THE PERSIAN GULF

A new phase in an old war

ROBIN WRIGHT September 24 1984
THE PERSIAN GULF

A new phase in an old war

ROBIN WRIGHT September 24 1984

A new phase in an old war

The contrast was ominous: just as the soaring temperatures of the Persian Gulf summer began to ebb, the four-year Gulf War between Iran and Iraq started to heat up. A 14day lull in the conflict ended abruptly last week as Iraqi jets renewed attacks on international shipping. The raids -designed to cripple Iran's oil export revenues-reportedly struck five ships. One tanker confirmed a hit by a French-built Exocet missile, and Iraqi gunboats sank the tugboat Sea-Trans 21, with a loss of three crew members. The attacks aroused new concerns in the West about the future security of the vital sea link to the Persian Gulf oil terminals. For their part, Iranian lead ers declared that their long-delayed mass offensive on Iraqi border positions is ready to begin. Iranian Prime Minis ter Hussein Musawi said that 500,000 troops were massing along the front "to deal the final blow to the Iraqi regime."

Indeed, Western observers said last week that Iraq’s efforts to blockade Iran’s Kharg Island terminal had only heightened Tehran’s militant mood. And Iran’s spiritual leader, the Ayatollah Ruhollah Khomeini, dismissed Iraqi President Saddam Hussein’s threats to destroy its Kharg port. “If he was capable of launching such an operation,” Khomeini declared, “he would not be hesitating.” But Iran accompanied its bellicose rhetoric with a major diplomatic initiative designed to gain additional support in the conflict from other militant Arab governments. Iranian President Hojatoleslam Ali Khamenei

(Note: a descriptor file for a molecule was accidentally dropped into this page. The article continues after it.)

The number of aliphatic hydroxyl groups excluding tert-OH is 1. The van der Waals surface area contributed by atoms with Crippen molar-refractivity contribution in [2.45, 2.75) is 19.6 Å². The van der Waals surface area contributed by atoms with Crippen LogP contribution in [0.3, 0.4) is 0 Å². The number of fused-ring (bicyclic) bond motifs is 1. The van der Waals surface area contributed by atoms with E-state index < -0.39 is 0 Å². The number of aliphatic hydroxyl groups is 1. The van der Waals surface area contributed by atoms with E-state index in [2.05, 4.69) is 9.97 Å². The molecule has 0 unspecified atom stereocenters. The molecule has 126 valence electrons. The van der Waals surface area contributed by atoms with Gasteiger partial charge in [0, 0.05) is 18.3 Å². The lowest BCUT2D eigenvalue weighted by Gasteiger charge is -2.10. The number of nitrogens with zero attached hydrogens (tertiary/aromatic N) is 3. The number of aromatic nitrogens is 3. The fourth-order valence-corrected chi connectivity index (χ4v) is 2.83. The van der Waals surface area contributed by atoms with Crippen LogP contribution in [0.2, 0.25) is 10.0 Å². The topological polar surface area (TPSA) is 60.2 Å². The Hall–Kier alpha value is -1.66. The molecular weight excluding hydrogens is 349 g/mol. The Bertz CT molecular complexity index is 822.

THE PERSIAN GULF

travelled to Damascus, Tripoli and Algiers seeking aid. In fact, after his Sept. 6 meeting with Syrian President Hafez al-Assad, observers said that the two nations had formed a significant new alliance. Sources said that, under the informal accord, Iran will assist Syria in attacking Israeli forces in southern Lebanon and Assad will provide additional support for Iran in the gulf.

The new warlike spirit in Baghdad and Tehran is a major setback for Western attempts to arrange a negotiated settlement of the war. Not only that, but, despite heavy casualties—one estimate places the number of dead and wounded on both sides at 300,000—and the war’s crippling effect on their economies, both nations have undertaken vast rearmament programs. Observers said that Khamenei’s discussions with Algerian President Chadli Benjedid and Libyan strongman Col. Moammar Khadafy were aimed at securing even more war matériel. The Soviet Union, after a diplomatic clash with Tehran over its clampdown on the Communist Tudeh Party, has provided about $1 billion in new weaponry and ammunition to Baghdad. Gulf analysts say that Hussein is increasingly worried about his regime’s isolation, both at home and in the Arab world. He has called for an end to the war with Tehran on mutually honorable terms. But the Iranians continue to demand his overthrow as the minimal condition for peace. As a result, an autumn of carnage in the gulf may prove unavoidable.

ROBIN WRIGHT in Beirut.